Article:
Zach's been freaking out about high school starting. He and Tyler had downloaded the school map from the website and plotted out Zach's schedule, tracing the route he has to take from building to building. Turns out Zach only has five minutes to get from one end of the school to the other in order to make it to gym on time.
Dude. It's not like middle school.
For Tyler, high school will be exactly like middle school. He'll turn on his computer, click the mouse, and nod to the teacher standing in front of the classroom. His mom's told him that there will be a lot more kids in his classes, which is supposed to be a good thing. You'll have the chance to make new friends. But her voice had that forced cheer to it that tells him she's worried, too. And all he can think about is that he won't be in any of the same classes as his friends. "What about you, sweetheart?" She picks up a ball of wrapping paper. He and the guys had taken turns kicking it across the grass.
"Did you have fun?"
"Sure." He knows how much she wants to hear it. She'd spent ages planning, making the food, decorating. But how could he have had fun? It's not like when he was little and thought birthday parties were cool. Yay, birthday cake. Yay, presents. But now he gets it. Yay, fucking nothing. He twists the top of the bag closed, carries it over to the garbage can. He looks down into the deep darkness. He wishes he could crawl inside, too, and pull the lid on over him.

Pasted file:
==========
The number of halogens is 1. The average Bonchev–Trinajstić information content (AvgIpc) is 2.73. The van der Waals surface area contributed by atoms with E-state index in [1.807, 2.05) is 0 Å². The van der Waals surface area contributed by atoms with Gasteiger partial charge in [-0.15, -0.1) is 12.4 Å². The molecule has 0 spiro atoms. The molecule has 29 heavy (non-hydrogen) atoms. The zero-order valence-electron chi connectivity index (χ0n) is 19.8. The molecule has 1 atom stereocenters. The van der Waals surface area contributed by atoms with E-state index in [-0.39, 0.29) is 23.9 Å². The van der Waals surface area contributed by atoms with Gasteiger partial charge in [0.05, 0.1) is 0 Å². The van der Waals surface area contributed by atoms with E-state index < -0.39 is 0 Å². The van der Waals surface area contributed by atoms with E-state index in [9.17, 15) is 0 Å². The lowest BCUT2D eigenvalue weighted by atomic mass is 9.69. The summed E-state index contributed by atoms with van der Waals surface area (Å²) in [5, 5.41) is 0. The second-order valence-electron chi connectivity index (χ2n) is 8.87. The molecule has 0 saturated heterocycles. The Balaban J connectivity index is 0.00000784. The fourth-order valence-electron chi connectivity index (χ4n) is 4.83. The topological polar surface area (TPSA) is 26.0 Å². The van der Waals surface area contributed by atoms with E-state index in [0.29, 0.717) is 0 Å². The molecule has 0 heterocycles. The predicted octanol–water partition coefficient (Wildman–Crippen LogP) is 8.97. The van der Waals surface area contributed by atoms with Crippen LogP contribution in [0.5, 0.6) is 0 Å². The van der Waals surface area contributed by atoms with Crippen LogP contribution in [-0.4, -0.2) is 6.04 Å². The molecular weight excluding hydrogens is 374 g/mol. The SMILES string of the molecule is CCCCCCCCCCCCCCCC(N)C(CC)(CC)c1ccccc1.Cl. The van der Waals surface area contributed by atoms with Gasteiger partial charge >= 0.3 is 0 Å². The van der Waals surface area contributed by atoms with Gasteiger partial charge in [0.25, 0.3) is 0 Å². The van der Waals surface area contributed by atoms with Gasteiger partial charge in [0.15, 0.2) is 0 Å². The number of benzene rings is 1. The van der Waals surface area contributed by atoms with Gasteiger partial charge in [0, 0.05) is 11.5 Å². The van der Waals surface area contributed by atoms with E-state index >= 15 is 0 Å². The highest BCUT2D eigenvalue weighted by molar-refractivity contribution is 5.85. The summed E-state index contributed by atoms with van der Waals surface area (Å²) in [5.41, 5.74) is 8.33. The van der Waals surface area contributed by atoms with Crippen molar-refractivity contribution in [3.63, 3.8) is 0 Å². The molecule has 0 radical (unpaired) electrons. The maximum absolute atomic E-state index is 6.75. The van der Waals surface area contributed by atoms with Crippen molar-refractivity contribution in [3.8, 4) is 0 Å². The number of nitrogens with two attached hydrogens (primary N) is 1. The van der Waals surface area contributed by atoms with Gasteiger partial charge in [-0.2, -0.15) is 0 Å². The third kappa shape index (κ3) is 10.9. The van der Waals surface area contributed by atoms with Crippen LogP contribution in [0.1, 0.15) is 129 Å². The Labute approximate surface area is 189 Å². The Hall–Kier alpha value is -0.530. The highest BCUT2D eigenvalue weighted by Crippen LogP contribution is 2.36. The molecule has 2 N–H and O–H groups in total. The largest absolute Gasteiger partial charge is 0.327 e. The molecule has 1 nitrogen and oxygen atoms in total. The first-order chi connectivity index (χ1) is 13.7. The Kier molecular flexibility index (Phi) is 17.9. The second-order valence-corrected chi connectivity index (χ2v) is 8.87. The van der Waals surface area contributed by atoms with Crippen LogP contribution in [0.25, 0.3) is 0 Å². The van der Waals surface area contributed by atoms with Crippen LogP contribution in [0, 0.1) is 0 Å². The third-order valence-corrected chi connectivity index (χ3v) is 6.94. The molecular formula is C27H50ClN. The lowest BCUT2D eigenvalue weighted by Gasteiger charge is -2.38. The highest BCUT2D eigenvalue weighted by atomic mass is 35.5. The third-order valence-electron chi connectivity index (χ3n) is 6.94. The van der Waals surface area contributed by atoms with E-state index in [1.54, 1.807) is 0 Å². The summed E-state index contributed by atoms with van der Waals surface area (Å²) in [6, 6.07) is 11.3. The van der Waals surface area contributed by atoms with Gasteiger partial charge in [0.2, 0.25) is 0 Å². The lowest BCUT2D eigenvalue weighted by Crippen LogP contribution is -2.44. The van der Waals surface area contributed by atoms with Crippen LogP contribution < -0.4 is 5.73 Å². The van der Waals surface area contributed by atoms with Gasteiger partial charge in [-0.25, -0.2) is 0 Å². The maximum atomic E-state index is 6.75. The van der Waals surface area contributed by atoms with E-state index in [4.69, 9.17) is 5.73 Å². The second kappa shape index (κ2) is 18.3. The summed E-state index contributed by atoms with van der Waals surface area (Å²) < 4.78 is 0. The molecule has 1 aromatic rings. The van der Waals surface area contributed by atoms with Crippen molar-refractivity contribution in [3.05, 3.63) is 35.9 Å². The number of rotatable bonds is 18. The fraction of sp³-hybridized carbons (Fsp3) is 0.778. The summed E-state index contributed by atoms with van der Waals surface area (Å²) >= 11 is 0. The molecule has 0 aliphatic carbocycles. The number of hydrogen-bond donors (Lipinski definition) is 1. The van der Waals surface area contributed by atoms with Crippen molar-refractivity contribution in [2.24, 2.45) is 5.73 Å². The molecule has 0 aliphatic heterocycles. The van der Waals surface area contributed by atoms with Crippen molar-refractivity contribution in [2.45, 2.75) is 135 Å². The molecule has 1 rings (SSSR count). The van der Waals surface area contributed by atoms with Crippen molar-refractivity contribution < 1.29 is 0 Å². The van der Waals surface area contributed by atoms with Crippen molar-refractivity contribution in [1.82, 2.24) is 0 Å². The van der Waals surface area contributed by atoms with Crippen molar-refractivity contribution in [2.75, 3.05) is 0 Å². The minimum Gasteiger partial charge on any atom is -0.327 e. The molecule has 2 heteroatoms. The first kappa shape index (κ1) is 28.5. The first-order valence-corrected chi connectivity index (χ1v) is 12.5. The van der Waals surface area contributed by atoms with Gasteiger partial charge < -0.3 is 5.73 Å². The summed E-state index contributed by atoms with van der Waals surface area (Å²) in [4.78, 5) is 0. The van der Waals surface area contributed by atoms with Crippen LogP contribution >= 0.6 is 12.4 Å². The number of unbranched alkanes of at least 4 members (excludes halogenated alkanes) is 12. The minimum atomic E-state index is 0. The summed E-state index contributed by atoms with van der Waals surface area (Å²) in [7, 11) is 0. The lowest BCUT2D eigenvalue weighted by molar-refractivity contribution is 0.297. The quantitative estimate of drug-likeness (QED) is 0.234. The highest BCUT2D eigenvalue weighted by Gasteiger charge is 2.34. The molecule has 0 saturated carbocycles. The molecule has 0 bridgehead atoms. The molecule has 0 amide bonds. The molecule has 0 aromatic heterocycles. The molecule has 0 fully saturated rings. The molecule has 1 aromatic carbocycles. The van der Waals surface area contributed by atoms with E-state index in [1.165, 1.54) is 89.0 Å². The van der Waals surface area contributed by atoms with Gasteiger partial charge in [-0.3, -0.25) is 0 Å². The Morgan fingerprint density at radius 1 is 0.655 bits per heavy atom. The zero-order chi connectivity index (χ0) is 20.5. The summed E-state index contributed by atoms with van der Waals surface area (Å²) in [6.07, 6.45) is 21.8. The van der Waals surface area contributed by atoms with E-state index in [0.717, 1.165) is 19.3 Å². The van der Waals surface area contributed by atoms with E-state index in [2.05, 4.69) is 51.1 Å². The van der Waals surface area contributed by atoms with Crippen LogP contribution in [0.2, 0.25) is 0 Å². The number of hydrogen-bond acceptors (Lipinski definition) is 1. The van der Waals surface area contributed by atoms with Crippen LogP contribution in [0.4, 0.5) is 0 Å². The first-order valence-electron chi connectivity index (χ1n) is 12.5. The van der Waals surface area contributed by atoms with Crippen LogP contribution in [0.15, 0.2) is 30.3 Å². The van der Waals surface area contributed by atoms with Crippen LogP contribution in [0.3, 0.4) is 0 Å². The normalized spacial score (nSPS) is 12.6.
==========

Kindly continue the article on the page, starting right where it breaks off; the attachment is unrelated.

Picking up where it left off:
Something zaps him on his cheek. Surprised, he touches his face and finds it's wet. Is it raining? Puzzled, he looks up to the sky, sees the stars there, twinkling. Another splash, this time on his hand, and he looks across the yard to where his mom stands, holding the Super Soaker Mitch had given him.
The only thing that can beat that is the garden hose, turned on full blast, and he's aiming it across the lawn as his mom ducks behind the fort when the French door opens.
"What are you two doing?" Melissa demands.
He turns and the spray of water dashes across his sister. She squeals and jumps back. "Seriously?"
"Oh, honey. We're sorry." But his mom's laughing, and he can't help it. He starts laughing, too.
"I hate you both." Melissa tosses her hair and goes inside.
His mom puts her arm around him. They're both wet, and the smell of grass is all around them. The small, tight things inside him loosen. "It's late," she says against his hair. "You go to bed. I'll clean the rest of this up tomorrow."